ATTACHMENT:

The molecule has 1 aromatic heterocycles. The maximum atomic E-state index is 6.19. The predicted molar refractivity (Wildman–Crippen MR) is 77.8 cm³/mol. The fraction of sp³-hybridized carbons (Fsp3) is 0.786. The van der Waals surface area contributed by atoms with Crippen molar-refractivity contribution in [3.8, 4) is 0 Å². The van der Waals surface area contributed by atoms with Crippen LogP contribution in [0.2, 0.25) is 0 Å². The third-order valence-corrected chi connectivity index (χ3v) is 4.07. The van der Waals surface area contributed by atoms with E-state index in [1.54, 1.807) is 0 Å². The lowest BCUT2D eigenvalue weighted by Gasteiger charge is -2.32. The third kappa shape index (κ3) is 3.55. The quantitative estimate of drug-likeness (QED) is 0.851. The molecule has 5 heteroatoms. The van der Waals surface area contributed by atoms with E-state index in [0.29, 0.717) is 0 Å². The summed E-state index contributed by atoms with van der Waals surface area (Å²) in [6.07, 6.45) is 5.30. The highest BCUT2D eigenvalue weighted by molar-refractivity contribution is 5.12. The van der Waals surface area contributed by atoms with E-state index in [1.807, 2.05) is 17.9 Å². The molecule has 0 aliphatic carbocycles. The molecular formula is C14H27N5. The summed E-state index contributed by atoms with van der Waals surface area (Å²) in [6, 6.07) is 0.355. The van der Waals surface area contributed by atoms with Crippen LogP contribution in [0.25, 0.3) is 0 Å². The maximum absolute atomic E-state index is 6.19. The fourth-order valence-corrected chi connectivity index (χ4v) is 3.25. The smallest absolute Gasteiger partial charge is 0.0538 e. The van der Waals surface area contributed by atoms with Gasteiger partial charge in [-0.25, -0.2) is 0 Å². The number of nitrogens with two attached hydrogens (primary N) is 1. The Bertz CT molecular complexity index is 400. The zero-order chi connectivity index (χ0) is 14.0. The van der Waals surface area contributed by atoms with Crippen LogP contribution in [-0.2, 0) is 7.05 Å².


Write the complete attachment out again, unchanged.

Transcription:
The molecule has 1 aromatic heterocycles. The maximum atomic E-state index is 6.19. The predicted molar refractivity (Wildman–Crippen MR) is 77.8 cm³/mol. The fraction of sp³-hybridized carbons (Fsp3) is 0.786. The van der Waals surface area contributed by atoms with Crippen molar-refractivity contribution in [3.8, 4) is 0 Å². The van der Waals surface area contributed by atoms with Crippen LogP contribution in [0.2, 0.25) is 0 Å². The third-order valence-corrected chi connectivity index (χ3v) is 4.07. The van der Waals surface area contributed by atoms with E-state index in [1.54, 1.807) is 0 Å². The lowest BCUT2D eigenvalue weighted by Gasteiger charge is -2.32. The third kappa shape index (κ3) is 3.55. The quantitative estimate of drug-likeness (QED) is 0.851. The molecule has 5 heteroatoms. The van der Waals surface area contributed by atoms with E-state index in [0.29, 0.717) is 0 Å². The summed E-state index contributed by atoms with van der Waals surface area (Å²) in [6.07, 6.45) is 5.30. The highest BCUT2D eigenvalue weighted by molar-refractivity contribution is 5.12. The van der Waals surface area contributed by atoms with E-state index in [1.807, 2.05) is 17.9 Å². The molecule has 0 aliphatic carbocycles. The molecular formula is C14H27N5. The summed E-state index contributed by atoms with van der Waals surface area (Å²) in [6, 6.07) is 0.355. The van der Waals surface area contributed by atoms with Crippen LogP contribution in [0.25, 0.3) is 0 Å². The maximum absolute atomic E-state index is 6.19. The fourth-order valence-corrected chi connectivity index (χ4v) is 3.25. The smallest absolute Gasteiger partial charge is 0.0538 e. The van der Waals surface area contributed by atoms with Gasteiger partial charge in [-0.25, -0.2) is 0 Å². The number of nitrogens with two attached hydrogens (primary N) is 1. The Bertz CT molecular complexity index is 400. The zero-order chi connectivity index (χ0) is 14.0. The van der Waals surface area contributed by atoms with Crippen LogP contribution in [-0.2, 0) is 7.05 Å².